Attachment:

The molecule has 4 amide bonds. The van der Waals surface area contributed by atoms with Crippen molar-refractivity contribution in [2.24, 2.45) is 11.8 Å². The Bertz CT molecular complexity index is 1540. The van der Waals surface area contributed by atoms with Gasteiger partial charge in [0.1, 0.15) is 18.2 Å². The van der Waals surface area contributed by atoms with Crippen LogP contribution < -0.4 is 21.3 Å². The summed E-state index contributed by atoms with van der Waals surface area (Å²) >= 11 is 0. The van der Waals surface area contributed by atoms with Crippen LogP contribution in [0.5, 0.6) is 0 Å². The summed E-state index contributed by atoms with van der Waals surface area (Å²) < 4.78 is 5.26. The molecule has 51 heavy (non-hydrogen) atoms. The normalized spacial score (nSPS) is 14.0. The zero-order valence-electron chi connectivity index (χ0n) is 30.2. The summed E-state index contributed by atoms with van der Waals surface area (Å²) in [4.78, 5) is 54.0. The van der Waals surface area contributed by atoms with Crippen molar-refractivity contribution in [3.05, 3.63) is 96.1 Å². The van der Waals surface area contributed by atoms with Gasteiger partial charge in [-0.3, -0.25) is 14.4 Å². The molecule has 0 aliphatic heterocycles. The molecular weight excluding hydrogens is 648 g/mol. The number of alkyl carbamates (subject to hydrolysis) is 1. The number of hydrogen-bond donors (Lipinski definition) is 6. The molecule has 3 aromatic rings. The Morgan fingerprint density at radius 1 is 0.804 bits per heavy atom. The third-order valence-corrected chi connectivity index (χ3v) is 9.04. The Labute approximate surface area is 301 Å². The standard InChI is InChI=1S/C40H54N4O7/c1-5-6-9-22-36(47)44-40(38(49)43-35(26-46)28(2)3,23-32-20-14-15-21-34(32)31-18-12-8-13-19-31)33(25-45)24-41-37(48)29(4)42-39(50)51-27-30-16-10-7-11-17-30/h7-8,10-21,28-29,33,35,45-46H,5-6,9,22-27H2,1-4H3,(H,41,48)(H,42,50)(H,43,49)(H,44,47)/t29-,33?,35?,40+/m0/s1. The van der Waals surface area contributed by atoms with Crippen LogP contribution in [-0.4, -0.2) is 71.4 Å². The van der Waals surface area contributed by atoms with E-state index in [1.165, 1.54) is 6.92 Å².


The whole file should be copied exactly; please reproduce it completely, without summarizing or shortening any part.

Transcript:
The molecule has 4 amide bonds. The van der Waals surface area contributed by atoms with Crippen molar-refractivity contribution in [2.24, 2.45) is 11.8 Å². The Bertz CT molecular complexity index is 1540. The van der Waals surface area contributed by atoms with Gasteiger partial charge in [0.1, 0.15) is 18.2 Å². The van der Waals surface area contributed by atoms with Crippen LogP contribution < -0.4 is 21.3 Å². The summed E-state index contributed by atoms with van der Waals surface area (Å²) >= 11 is 0. The van der Waals surface area contributed by atoms with Crippen LogP contribution in [0.5, 0.6) is 0 Å². The summed E-state index contributed by atoms with van der Waals surface area (Å²) < 4.78 is 5.26. The molecule has 51 heavy (non-hydrogen) atoms. The normalized spacial score (nSPS) is 14.0. The zero-order valence-electron chi connectivity index (χ0n) is 30.2. The summed E-state index contributed by atoms with van der Waals surface area (Å²) in [4.78, 5) is 54.0. The van der Waals surface area contributed by atoms with Crippen molar-refractivity contribution in [3.05, 3.63) is 96.1 Å². The van der Waals surface area contributed by atoms with Gasteiger partial charge in [-0.3, -0.25) is 14.4 Å². The molecule has 0 aliphatic heterocycles. The molecular weight excluding hydrogens is 648 g/mol. The number of alkyl carbamates (subject to hydrolysis) is 1. The number of hydrogen-bond donors (Lipinski definition) is 6. The molecule has 3 aromatic rings. The Morgan fingerprint density at radius 1 is 0.804 bits per heavy atom. The third-order valence-corrected chi connectivity index (χ3v) is 9.04. The Labute approximate surface area is 301 Å². The standard InChI is InChI=1S/C40H54N4O7/c1-5-6-9-22-36(47)44-40(38(49)43-35(26-46)28(2)3,23-32-20-14-15-21-34(32)31-18-12-8-13-19-31)33(25-45)24-41-37(48)29(4)42-39(50)51-27-30-16-10-7-11-17-30/h7-8,10-21,28-29,33,35,45-46H,5-6,9,22-27H2,1-4H3,(H,41,48)(H,42,50)(H,43,49)(H,44,47)/t29-,33?,35?,40+/m0/s1. The van der Waals surface area contributed by atoms with Crippen LogP contribution in [-0.4, -0.2) is 71.4 Å². The van der Waals surface area contributed by atoms with E-state index in [1.165, 1.54) is 6.92 Å².